Evaluating community forestry processes and outcomes: Evidences from mid-hill community forests of Nepal – University of Copenhagen

English > Research > Past PhD defences > 2015 > PhD 20 aug 2015

Evaluating community forestry processes and outcomes: Evidences from mid-hill community forests of Nepal

PhD defence

Bishwa Nath Oli

Abstract

With the overall objective to evaluate outcomes of decentralized forest governance in Nepal, particularly focusing on assessing forest conditions as well as the role of community forestry in household economies, this research was carried out in 10 community forests of Tanahun district of western Nepal. The fieldwork consisted of five components: forest measurement including boundary survey, household survey of 304 households, key informant interviews, counting and identification of farm trees, and focus group discussions. Different types of airborne analogue aerial photographs, satellite imageries (high resolution), digital topographic data (spatial data) and GPS data were also used for the study. Data were analyzed using ArcGIS 9.2, SPSS 16 and STATA 11 software.

It was observed that, after decentralization, all forests were actively as well as sustainably harvested by local communities, supporting the general ‘conservation through economically rational utilization’ predictions of common pool resource management theory. Assisted by a general positive economic development, indefinite, exclusive and enforceable proprietor rights to valuable forests seemed to be the explanatory factors. The study further revealed that total forest income contributed about 5.8% to total household income, ranging from 3.8 to 17.4% for the richest and poorest, respectively. Community forestry income constituted about 49.7% of the total forest income, followed by 27.5% from government-managed forests, and 22.8% from private forests/trees. Analyses on poverty indices and decomposed Gini coefficients showed that incorporating forest incomes in total household income reduced measured rural poverty substantially, and income inequality to some extent. On-farm trees were found to be very important in terms of supplying firewood and especially fodder for the rural households. Land holdings, livestock holdings, firewood consumption, and education level were positively related to the number of trees on a household’s farm land while distance to the forest and the use of alternative energy sources were negatively related. One conclusion drawn is that tree products are vital to the most prevalent rural livelihood strategies and it is reasonable to believe that rural differentiation does not show itself in this aspect, but rather in assets that require more capital. Furthermore the results suggest that, overall moderate participation in community forestry activities is by far most common for rural households in the Nepalese mid-hills. Yet, there are several determinant factors which influence the level of participation. Male-headed households participated more than female-headed households, higher caste households participated more than lower caste households, households with high livestock holdings participated more than other households, households involved in many networks participate more than other households, and households that consume high amounts of firewood participated more than other households. Using the example of one community forest, the study showed that community defined and enforced access rules do not necessarily maintain forest species diversity or regulate the forest stand structure, because species with high economic potential tended to be over-harvested. A multitude of anthropogenic, socio-economic, and environmental factors, either alone or jointly, affected the forest structural, functional, and compositional aspects at varying scales and intensities, which play crucial roles in conservation, maintenance, and degradation of forest biodiversity in Sal (Shorea robusta) forests of Nepal.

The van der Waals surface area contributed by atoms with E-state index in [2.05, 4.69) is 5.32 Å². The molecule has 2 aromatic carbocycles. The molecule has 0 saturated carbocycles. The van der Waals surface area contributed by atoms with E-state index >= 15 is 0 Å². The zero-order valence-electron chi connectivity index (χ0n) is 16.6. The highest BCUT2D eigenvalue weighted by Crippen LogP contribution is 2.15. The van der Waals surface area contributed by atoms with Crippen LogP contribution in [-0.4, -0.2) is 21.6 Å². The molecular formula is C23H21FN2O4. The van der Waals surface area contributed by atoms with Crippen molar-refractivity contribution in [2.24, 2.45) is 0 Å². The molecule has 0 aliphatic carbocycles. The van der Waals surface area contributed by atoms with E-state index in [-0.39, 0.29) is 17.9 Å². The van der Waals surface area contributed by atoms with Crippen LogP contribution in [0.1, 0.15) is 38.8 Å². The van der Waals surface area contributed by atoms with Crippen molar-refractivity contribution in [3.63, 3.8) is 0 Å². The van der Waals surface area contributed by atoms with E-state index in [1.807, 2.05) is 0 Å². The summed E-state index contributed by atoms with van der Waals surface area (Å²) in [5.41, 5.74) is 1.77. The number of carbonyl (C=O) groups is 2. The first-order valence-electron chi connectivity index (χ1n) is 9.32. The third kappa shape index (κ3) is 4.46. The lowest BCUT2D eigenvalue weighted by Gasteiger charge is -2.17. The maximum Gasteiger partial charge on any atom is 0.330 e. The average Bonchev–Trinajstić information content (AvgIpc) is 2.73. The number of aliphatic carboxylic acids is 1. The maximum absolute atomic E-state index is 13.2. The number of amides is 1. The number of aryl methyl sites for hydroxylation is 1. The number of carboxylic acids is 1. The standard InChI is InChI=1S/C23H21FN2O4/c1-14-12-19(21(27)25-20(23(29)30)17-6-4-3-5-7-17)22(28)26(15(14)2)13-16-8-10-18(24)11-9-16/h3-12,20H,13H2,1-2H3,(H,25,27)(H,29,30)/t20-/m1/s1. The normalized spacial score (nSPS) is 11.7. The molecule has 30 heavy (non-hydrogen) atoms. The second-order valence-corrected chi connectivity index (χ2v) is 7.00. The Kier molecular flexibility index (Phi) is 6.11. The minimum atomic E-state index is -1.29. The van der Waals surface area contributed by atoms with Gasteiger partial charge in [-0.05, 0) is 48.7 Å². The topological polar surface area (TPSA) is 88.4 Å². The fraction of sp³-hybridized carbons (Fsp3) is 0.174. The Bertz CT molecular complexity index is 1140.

Supervisors

Thorsten Treue, Associate Professor, Department of Food and Resource
Economics (IFRO), University of Copenhagen, Denmark

Helle Overgaard Larsen, Associate Professor, Department of Food and Resource Economics (IFRO), University of Copenhagen, Denmark

Assesment Committee

Jens Friis Lund, Associate Professor, Department of Food and Resource Economics (IFRO), University of Copenhagen, Denmark

Dr. Irmeli Mustalahti, Adjunct Professor, University of Eastern Finland, Joensuu, Finland

Dr. Mikkel Funder, Senior Researcher, Danish Institute for International Studies (DIIS), Copenhagen, Denmark